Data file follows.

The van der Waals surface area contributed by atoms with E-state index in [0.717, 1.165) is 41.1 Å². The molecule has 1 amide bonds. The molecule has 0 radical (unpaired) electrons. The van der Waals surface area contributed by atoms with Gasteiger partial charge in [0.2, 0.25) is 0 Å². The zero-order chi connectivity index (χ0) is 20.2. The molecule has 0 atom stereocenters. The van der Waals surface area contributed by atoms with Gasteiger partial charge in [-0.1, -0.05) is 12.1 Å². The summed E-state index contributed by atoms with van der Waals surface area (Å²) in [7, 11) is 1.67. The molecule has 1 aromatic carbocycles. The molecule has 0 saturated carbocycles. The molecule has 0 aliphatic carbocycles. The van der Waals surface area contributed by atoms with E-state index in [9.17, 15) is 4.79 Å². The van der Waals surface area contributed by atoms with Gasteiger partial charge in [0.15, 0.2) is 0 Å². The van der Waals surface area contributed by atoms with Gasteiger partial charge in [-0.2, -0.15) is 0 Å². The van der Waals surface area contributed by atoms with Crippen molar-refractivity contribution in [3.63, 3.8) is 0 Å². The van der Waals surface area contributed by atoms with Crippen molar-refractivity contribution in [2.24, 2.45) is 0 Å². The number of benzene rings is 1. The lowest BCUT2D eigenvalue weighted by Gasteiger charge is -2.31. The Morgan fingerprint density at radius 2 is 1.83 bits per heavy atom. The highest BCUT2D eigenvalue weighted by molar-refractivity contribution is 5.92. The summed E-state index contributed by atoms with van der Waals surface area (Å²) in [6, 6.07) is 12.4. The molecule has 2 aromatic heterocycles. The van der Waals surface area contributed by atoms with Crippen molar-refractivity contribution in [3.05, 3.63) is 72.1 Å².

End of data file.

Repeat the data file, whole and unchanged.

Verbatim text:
The van der Waals surface area contributed by atoms with E-state index in [0.717, 1.165) is 41.1 Å². The molecule has 1 amide bonds. The molecule has 0 radical (unpaired) electrons. The van der Waals surface area contributed by atoms with Gasteiger partial charge in [0.2, 0.25) is 0 Å². The zero-order chi connectivity index (χ0) is 20.2. The molecule has 0 atom stereocenters. The van der Waals surface area contributed by atoms with Gasteiger partial charge in [-0.1, -0.05) is 12.1 Å². The summed E-state index contributed by atoms with van der Waals surface area (Å²) in [7, 11) is 1.67. The molecule has 1 aromatic carbocycles. The molecule has 0 saturated carbocycles. The molecule has 0 aliphatic carbocycles. The van der Waals surface area contributed by atoms with E-state index in [9.17, 15) is 4.79 Å². The van der Waals surface area contributed by atoms with Gasteiger partial charge in [0.15, 0.2) is 0 Å². The van der Waals surface area contributed by atoms with Gasteiger partial charge in [-0.2, -0.15) is 0 Å². The van der Waals surface area contributed by atoms with Crippen molar-refractivity contribution in [3.63, 3.8) is 0 Å². The van der Waals surface area contributed by atoms with Crippen molar-refractivity contribution in [2.24, 2.45) is 0 Å². The number of benzene rings is 1. The lowest BCUT2D eigenvalue weighted by Gasteiger charge is -2.31. The Morgan fingerprint density at radius 2 is 1.83 bits per heavy atom. The highest BCUT2D eigenvalue weighted by molar-refractivity contribution is 5.92. The summed E-state index contributed by atoms with van der Waals surface area (Å²) in [6, 6.07) is 12.4. The molecule has 2 aromatic heterocycles. The van der Waals surface area contributed by atoms with Crippen molar-refractivity contribution in [3.05, 3.63) is 72.1 Å².